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Vaughan Williams: Flos Campi, Viola Suite, McEwen: Viola Concerto / Brabbins, Power, BBC Orchestra Of Wales

Vaughan Williams / Mcewen / Power / Brabbins
Release Date: 11/08/2011 
Label:  Hyperion   Catalog #: 67839  
Composer:  Ralph Vaughan WilliamsJohn McEwen
Performer:  Lawrence Power
Conductor:  Martyn Brabbins
Orchestra/Ensemble:  BBC National Orchestra of WalesBBC National Chorus of Wales
Number of Discs: 1 
Recorded in: Stereo 
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Notes and Editorial Reviews

Power's playing is wonderfully varied, at times delicate and poetical, at others broad, passionate and generous. This is especially so in the case of the two works by Vaughan Williams. A must-have for all lovers of Vaughan Williams and British music in general.

– Gramophone [12/2011]



VAUGHAN WILLIAMS Suite for Viola and Small Orchestra. Flos Campi. McEWEN Read more Viola Concerto Lawrence Power (va); Martyn Brabbins, cond; BBC Natl O; Ch of Wales HYPERION CDA67839 (76:37)

This album provides us with three works premiered by the great violist Lionel Tertis, who was understandably an enthusiastic promoter of music for his sadly neglected instrument.

Nothing needs be said about Flos Campi , a work that saw its debut in 1925, and remains deservedly popular to this day. However, it’s a pity that Vaughan Williams’s 1934 Suite for Viola and Small Orchestra isn’t better known. Not the least of its charms is a subtle but expressive application of orchestral color that demonstrates what the composer could achieve in this vein when he wished to do so. The suite’s eight movements are varied in character, though always light; the second movement, “Carol,” reveals a wonderfully tender, folklike melody that isn’t a folk theme at all, but a nation’s musical genius made manifest through the lens of a great musician.

McEwen’s 1901 Viola Concerto is likely to prove the greatest curiosity on this album, as there are no other recordings of it in the catalog. I’d hoped for something individual from the piece, given some familiarity with a range of the composer’s other works across a series of Chandos releases, but those expectations were only fitfully met. The lengthy (14:39) first movement feels overloaded with detail, a case of the many parts being greater than the sum. Personal touches of thematic angularity and development that would lend much character to his fine series of 19 string quartets seem to actually get in the way here of the music, rather than assisting its progress. The central Allegretto grazioso is the most distinctive thing in the concerto: a half-mocking, half-nostalgic dance that invokes the minuet and waltz at different times, with deftly ornamenting winds surrounding the soloist’s serene melodic explorations. The finale is hearty but unmemorable, one of those bustling movements filled with unfocused energy.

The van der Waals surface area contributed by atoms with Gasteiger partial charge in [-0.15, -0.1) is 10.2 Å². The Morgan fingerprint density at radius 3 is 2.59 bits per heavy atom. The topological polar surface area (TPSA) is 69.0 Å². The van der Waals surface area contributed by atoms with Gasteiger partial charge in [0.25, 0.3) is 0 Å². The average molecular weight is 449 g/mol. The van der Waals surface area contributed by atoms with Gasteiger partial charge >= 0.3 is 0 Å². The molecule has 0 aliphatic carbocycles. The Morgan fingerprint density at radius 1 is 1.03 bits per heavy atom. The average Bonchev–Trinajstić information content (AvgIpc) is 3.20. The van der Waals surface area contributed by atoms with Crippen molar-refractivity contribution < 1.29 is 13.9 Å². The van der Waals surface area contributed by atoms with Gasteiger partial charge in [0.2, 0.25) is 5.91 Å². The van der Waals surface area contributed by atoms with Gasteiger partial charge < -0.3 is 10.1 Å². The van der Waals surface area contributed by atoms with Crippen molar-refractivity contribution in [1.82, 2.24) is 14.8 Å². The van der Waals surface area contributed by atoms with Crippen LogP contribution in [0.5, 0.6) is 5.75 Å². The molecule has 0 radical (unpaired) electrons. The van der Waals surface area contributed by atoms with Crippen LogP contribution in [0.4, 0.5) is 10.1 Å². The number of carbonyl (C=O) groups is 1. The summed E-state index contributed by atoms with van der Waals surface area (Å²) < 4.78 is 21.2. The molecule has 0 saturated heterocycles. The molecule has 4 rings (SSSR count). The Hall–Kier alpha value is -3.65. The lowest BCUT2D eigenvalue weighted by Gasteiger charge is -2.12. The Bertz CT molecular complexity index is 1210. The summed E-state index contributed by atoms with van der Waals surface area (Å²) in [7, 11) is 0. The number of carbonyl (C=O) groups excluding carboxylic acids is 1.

There’s nothing unfocused about these performances, though. Martyn Brabbins is in energetic and stylish form, while Lawrence Power’s combination of discipline, insight, and tonal suavity make for delightful listening. The BBC National Orchestra of Wales is technically expert, restrained but achingly lovely in the Vaughan Williams. Get this for Power, for the Vaughan Williams, and for the central movement to McEwen’s concerto.

FANFARE: Barry Brenesal

The two Vaughan Williams works for viola and orchestra, the Suite and Flos Campi, are two of the most characterful and imaginative of all 20th century concertante works for any instrument. Both are unaccountably neglected, Flos Campi simply because it’s so unusual in both mood and in its requirement for a wordless chorus throughout, and the Suite, well, who knows? Maybe because it’s a suite and not a formal concerto. The music is delightful, Lawrence Power is an exceptionally fine soloist, and the accompaniments are excellent. The choir sings (or vocalizes) very well too, although the recording, clear and ideally balanced, is also just a touch dry and lacking in atmosphere. Still, it’s great to have these two works available on the same CD.

John McEwen’s Viola Concerto, which dates from the early years of the 20th century, falls very much into the Parry/Stanford English conservative romantic school. It’s quite substantial, lasting longer than half an hour, and like so many late-romantic concertos it has a completely dysfunctional first movement in which several attractive ideas, including a main theme in a quasi-Habanera rhythm, follow one another with scant regard for why anything happens before (or after) anything else. If we ignore this problem the music is thoroughly enjoyable, and McEwen has no issues in dealing with the formally simpler slow movement and finale, which are touching and lots of fun, respectively. Once again, it would be difficult to imagine more persuasive advocacy than the music receives here from both soloist and conductor.

-- ClassicsToday.com
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Works on This Recording

Suite for Viola and Chamber Orchestra by Ralph Vaughan Williams
Performer:  Lawrence Power (Viola)
Conductor:  Martyn Brabbins
Orchestra/Ensemble:  BBC National Orchestra of Wales
Period: 20th Century 
Written: 1934; England 
Flos campi by Ralph Vaughan Williams
Performer:  Lawrence Power (Viola)
Conductor:  Martyn Brabbins
Orchestra/Ensemble:  BBC National Orchestra of Wales,  BBC National Chorus of Wales
Period: 20th Century 
Written: 1925; England 
Concerto for Viola by John McEwen
Performer:  Lawrence Power (Viola)
Conductor:  Martyn Brabbins
Orchestra/Ensemble:  BBC National Orchestra of Wales

Featured Sound Samples

Suite for Viola & Chamber Orchestra (Vaughan Williams): Group 3, No 2: Polka mélancolique
Flos Campi (Vaughan Williams): VI. Moderato tranquillo

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